Wednesday, October 8, 2014

The caliphate of the Islamic State existed for centuries

Just for what it's worth, the "caliphate" (or Muslim religious state) that ISIS or the Islam State would like to establish in Iraq and The Levant (Syria) is not something new, and it has been something the people of the region have desired since the fall of the Ottoman Empire after World War I.

The Ottoman Dynasty, which ruled the Ottoman Empire from 1299 until 1922 (source) was a Muslim Caliphate for most of its existence.  After World War I, the Arab lands that were part of the Ottoman Empire were divided into spheres of influence by the French and the British and that land (the Levant and Mesopotamia) became the artificial countries we know today as Syria, Iraq, Jordan and Lebanon (see the map below).  The modern Levant is confined to the state of Syria.


A caliphate is not something new that is being offered to the people of the region; it's something that is being returned to them, after having been taken away.  As the US-imposed dictatorships are being deposed; this is what fills the power void left behind.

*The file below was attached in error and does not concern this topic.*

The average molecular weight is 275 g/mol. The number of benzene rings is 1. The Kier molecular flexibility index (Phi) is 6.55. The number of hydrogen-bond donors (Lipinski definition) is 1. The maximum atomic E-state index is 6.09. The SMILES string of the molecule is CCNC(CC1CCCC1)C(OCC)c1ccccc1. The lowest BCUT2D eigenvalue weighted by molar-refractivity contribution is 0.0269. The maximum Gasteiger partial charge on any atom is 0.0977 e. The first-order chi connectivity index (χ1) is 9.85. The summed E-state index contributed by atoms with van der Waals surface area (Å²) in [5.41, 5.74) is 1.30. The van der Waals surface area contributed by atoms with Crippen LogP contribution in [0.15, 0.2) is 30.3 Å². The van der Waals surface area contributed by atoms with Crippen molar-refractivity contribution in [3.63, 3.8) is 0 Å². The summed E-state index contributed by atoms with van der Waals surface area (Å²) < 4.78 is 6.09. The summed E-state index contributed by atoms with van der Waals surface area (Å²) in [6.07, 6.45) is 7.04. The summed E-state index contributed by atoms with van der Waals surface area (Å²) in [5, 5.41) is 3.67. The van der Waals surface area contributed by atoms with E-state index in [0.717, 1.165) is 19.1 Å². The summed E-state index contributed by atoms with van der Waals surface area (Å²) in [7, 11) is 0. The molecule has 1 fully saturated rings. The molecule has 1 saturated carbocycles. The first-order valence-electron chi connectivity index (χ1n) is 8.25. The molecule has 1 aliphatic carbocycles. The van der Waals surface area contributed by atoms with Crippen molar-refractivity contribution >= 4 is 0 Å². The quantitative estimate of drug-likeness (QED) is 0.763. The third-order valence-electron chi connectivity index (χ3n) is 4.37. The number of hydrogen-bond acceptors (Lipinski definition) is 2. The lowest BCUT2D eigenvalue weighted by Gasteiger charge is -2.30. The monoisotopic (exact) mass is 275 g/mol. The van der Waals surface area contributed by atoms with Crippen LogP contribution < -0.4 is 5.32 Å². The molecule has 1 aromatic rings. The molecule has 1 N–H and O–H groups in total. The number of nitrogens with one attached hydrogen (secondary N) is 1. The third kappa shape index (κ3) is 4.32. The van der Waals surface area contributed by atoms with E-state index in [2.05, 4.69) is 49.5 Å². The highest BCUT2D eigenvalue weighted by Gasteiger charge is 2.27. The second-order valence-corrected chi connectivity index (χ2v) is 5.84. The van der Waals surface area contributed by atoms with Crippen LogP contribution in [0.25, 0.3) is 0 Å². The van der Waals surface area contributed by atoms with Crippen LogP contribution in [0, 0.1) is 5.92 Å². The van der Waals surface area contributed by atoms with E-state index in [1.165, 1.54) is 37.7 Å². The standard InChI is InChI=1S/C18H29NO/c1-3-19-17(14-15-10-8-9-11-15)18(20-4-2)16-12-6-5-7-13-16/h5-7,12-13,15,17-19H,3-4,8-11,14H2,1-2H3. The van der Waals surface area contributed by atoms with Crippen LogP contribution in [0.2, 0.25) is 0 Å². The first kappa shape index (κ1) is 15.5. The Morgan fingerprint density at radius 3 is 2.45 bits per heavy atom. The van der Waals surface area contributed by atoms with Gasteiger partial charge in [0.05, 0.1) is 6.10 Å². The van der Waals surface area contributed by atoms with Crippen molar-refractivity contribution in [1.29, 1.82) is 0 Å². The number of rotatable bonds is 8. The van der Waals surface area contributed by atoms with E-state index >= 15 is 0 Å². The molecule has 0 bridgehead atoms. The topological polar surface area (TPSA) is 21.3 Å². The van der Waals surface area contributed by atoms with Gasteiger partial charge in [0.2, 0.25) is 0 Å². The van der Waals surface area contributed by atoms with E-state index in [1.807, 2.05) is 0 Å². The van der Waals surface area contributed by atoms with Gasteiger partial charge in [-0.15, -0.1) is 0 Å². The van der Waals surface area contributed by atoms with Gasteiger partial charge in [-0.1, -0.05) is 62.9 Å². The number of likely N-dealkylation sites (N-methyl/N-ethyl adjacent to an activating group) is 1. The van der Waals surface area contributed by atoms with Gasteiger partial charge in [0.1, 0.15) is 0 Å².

What do the Sunni Arabs who live there desire?  Who cares, right?  It is being decided for them.

The United States spent a quarter century bombing, invading and occupying Iraq to rid itself of Saddam Hussein, and now can only dream of having such a strong secular leader in that broken region (no longer one nation), a leader who ruthlessly opposed the sort of religious extremism that has replaced his rule
(and who was, by the way, a bitter enemy of al-Qaeda, which supports no secular Muslim rulers).